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baby feeding patterns

Newborn infants have different patterns of feeding behaviour.

What is the information for this topic? 
The feeding patterns of newborn infants can vary quite a bit. This is probably due to differences in their temperaments. Parents of a new baby should be aware that a baby's feeding patterns may be different from those of an older sibling or the baby of a friend.

In the first few hours after birth, the newborn infant is very alert and oriented to faces. The baby often makes good eye contact with his or her parents. Infants may nurse very well at this time.

After these first few hours, most infants then enter a phase that lasts about 24 hours. During this time, they are very sleepy. They may not seem at all interested in feeding. This is probably because the baby is tired from the physical stresses of labour and birth. It seems to be especially true for infants who are breast-feeding. Often this causes lots of concern for the new mother. But after the first 24 hours, most babies become more alert and are more interested in nursing.

Most infants take to the breast well, but many have trouble "latching on" to the breast. This is more common if the mother's nipples are inverted, or do not protrude from the breast. In such cases, a lactation consultant can be of great value, to help the mother through this difficult phase of getting the nursing pattern established.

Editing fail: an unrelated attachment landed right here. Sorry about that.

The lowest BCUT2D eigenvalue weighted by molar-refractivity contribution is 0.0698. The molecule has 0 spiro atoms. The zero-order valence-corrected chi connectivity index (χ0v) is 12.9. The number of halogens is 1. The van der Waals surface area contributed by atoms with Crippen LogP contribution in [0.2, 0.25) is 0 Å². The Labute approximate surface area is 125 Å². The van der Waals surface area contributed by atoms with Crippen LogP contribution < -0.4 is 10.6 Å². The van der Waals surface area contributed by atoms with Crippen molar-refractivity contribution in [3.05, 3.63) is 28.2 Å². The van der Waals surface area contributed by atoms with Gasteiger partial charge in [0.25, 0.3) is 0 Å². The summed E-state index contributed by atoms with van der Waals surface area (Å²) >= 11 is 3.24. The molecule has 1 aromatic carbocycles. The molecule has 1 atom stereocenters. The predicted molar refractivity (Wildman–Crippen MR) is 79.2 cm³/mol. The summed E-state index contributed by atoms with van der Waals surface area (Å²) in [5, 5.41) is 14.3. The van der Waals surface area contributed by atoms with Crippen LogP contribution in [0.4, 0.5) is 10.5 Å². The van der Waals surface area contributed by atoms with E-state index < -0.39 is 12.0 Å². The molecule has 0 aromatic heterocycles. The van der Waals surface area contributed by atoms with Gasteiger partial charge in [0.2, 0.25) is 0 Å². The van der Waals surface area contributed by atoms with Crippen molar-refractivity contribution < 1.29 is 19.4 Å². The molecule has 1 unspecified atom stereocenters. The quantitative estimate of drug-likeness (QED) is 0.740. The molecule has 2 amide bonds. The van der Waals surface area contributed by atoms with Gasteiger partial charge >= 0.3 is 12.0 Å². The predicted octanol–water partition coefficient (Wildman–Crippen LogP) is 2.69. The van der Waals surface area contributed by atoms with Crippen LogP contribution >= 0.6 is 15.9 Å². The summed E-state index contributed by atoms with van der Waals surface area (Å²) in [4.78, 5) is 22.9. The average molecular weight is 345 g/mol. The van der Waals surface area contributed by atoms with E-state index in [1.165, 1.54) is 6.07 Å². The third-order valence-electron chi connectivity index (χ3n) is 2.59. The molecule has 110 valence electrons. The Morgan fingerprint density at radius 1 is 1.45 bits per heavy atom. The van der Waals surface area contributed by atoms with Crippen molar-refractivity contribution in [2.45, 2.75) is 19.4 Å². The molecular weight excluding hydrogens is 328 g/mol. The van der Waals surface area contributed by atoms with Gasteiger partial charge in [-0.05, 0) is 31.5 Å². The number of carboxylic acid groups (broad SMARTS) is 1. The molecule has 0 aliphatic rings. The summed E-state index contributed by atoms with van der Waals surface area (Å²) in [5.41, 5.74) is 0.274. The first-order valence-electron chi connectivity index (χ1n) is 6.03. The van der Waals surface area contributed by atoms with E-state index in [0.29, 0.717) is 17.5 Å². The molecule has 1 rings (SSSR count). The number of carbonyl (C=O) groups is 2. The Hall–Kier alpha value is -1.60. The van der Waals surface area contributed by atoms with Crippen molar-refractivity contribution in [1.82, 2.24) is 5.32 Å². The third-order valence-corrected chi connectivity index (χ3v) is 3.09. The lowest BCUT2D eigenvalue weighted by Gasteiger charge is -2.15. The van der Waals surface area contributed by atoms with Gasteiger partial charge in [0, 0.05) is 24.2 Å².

Once feeding becomes established, most newborn infants will want to eat every one to three hours around the clock. There is usually no difference in daytime and night-time sleep habits for the first several months. The time between feedings varies from one infant to the next. In general, if a new baby is sleeping longer than four to five hours between feedings, he or she should be awakened and fed.

Some infants seem to have a need for sucking that far exceeds their need for kilojoules. These infants often will fuss whenever they are not sucking. If this fussing is interpreted as hunger, these babies may be at the breast all the time. This not only wears out the mother and her nipples, but it also does not allow enough time for the mother's breasts to make more milk. So the baby is not getting a full feeding and is genuinely hungry again in less than an hour. Offering the baby a dummy between feedings and keeping the feedings at least 3 hours apart may help. The baby and mother eventually figure each other out, and a feeding pattern is established that works for both of them.

Babies may differ in the age at which they give up a night-time feeding. Some infants will sleep through the night as early as 2 months of age. Others do not do this until they are close to 12 months old. This may be linked to the way the mother responds to an infant's crying. Some parents feel uncomfortable letting their baby cry and will do whatever they can to relieve the crying. Others prefer to let the baby cry for a while at night to see if he or she will go back to sleep. Some infants are more persistent than others and may cry for hours at a time if the parents do not respond.

Some babies nurse on a predictable schedule. Others may be more sporadic. Some nurse frequently for a while and then infrequently at other times. Some infants nurse more often than they need to for growth and maintenance. These infants can become quite chubby in their first year. They usually slim down in the second year, when they become more active.

Mothers and babies work out their own feeding patterns based on how they interact with each other in the weeks and months after birth. Much of this probably happens on a subconscious, or unintentional level. After all, mothers and babies have been doing this for a very long time. It is very important for the mother of a new baby to have enough physical and emotional security so that she can adapt her parenting style to her baby's needs.

Reviewer: eknowhow Medical Review Panel
Editor: Dr John Hearne
Last Updated: 14/12/2004
Potential conflict of interest information for reviewers available on request

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